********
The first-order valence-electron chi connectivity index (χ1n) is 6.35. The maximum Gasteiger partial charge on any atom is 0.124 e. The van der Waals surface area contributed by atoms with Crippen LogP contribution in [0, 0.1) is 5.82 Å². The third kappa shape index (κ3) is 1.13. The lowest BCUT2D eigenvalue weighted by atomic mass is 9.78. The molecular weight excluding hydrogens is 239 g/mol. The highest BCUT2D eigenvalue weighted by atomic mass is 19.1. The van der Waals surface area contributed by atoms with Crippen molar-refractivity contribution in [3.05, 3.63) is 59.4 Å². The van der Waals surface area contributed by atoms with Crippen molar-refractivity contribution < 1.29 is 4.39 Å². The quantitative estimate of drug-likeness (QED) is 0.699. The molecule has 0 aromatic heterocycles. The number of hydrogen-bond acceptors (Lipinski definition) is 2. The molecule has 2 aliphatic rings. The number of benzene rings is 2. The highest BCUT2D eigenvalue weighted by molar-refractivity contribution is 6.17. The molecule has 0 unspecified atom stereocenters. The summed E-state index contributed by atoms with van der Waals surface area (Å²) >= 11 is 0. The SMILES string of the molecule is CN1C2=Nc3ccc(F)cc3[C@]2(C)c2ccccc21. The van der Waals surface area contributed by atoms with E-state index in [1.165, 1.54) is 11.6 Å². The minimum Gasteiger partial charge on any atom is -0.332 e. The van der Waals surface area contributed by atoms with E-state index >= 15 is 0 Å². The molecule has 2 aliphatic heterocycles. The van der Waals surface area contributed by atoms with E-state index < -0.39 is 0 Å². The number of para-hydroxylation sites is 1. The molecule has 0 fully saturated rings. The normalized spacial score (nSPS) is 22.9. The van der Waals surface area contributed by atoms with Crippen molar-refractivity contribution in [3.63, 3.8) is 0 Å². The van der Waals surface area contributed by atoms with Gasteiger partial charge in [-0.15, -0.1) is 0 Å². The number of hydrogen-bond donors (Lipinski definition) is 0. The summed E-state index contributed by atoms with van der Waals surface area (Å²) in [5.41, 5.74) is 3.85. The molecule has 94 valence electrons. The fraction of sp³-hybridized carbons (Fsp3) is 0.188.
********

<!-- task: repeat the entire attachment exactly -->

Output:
The first-order valence-electron chi connectivity index (χ1n) is 6.35. The maximum Gasteiger partial charge on any atom is 0.124 e. The van der Waals surface area contributed by atoms with Crippen LogP contribution in [0, 0.1) is 5.82 Å². The third kappa shape index (κ3) is 1.13. The lowest BCUT2D eigenvalue weighted by atomic mass is 9.78. The molecular weight excluding hydrogens is 239 g/mol. The highest BCUT2D eigenvalue weighted by atomic mass is 19.1. The van der Waals surface area contributed by atoms with Crippen molar-refractivity contribution in [3.05, 3.63) is 59.4 Å². The van der Waals surface area contributed by atoms with Crippen molar-refractivity contribution < 1.29 is 4.39 Å². The quantitative estimate of drug-likeness (QED) is 0.699. The molecule has 0 aromatic heterocycles. The number of hydrogen-bond acceptors (Lipinski definition) is 2. The molecule has 2 aliphatic rings. The number of benzene rings is 2. The highest BCUT2D eigenvalue weighted by molar-refractivity contribution is 6.17. The molecule has 0 unspecified atom stereocenters. The summed E-state index contributed by atoms with van der Waals surface area (Å²) >= 11 is 0. The SMILES string of the molecule is CN1C2=Nc3ccc(F)cc3[C@]2(C)c2ccccc21. The van der Waals surface area contributed by atoms with E-state index in [1.165, 1.54) is 11.6 Å². The minimum Gasteiger partial charge on any atom is -0.332 e. The van der Waals surface area contributed by atoms with E-state index >= 15 is 0 Å². The molecule has 2 aliphatic heterocycles. The van der Waals surface area contributed by atoms with E-state index < -0.39 is 0 Å². The number of para-hydroxylation sites is 1. The molecule has 0 fully saturated rings. The normalized spacial score (nSPS) is 22.9. The van der Waals surface area contributed by atoms with Crippen molar-refractivity contribution in [3.63, 3.8) is 0 Å². The van der Waals surface area contributed by atoms with Gasteiger partial charge in [-0.15, -0.1) is 0 Å². The number of hydrogen-bond donors (Lipinski definition) is 0. The summed E-state index contributed by atoms with van der Waals surface area (Å²) in [5.41, 5.74) is 3.85. The molecule has 94 valence electrons. The fraction of sp³-hybridized carbons (Fsp3) is 0.188.